Tyneham Village – the remote and seemingly idyllic Dorsetshire village, lost for ever during World War II but reborn, from contemporary photographs, and from the memories of those who once lived there.
In November 1943, as the Second World War raged in Europe, a tiny village near the Dorset coast was busy preparing for Christmas. Despite the conflict, the community had remained much as it always had been: the big house, church, school, post office and farms. And then a bombshell – the whole parish had to be evacuated within 28 short days to provide a training ground for the Normandy invasion. Despite promises to the contrary, the villagers were never allowed to return to live in their homes and today all that remains are a few deserted buildings and the precious memories of the last inhabitants.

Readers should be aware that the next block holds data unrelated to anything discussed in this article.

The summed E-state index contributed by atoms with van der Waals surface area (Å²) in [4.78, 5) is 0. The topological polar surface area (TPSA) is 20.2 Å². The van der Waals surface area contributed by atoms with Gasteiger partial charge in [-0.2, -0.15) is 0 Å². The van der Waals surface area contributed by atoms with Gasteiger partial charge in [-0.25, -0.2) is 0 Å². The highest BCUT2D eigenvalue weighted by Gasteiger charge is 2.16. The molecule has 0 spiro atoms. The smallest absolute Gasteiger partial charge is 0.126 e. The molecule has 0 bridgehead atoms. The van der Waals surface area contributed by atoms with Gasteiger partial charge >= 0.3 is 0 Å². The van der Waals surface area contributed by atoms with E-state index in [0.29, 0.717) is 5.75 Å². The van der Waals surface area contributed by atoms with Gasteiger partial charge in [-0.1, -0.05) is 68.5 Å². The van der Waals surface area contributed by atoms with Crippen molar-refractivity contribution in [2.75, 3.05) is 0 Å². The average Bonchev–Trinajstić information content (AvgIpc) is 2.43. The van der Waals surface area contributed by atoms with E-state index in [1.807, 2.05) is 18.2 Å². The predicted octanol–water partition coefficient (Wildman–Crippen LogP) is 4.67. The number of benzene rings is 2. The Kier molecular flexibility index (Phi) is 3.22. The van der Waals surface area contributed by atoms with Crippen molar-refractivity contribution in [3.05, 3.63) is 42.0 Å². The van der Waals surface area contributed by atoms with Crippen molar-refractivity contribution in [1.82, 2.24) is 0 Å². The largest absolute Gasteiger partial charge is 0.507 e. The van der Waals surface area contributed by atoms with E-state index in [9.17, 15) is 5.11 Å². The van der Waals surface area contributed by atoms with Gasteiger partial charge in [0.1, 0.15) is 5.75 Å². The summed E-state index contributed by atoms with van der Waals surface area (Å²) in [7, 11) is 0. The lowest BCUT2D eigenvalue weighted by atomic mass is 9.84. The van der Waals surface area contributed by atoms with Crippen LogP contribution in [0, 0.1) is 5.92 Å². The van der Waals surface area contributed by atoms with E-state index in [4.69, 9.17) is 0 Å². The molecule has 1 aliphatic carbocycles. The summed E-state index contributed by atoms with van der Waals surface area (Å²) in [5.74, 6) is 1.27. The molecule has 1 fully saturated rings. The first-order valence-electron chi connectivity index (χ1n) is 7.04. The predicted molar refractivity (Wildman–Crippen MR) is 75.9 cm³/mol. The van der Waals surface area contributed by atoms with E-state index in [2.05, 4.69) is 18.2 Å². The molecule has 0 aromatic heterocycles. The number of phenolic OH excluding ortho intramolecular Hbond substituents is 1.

Andrew Norman has gathered the recollections of one of these, Helen Taylor, who was a seamstress at Tyneham House, to help present a vivid portrait of what had been a thriving community, which now lives in the hearts of those who sacrificed their homes for their country.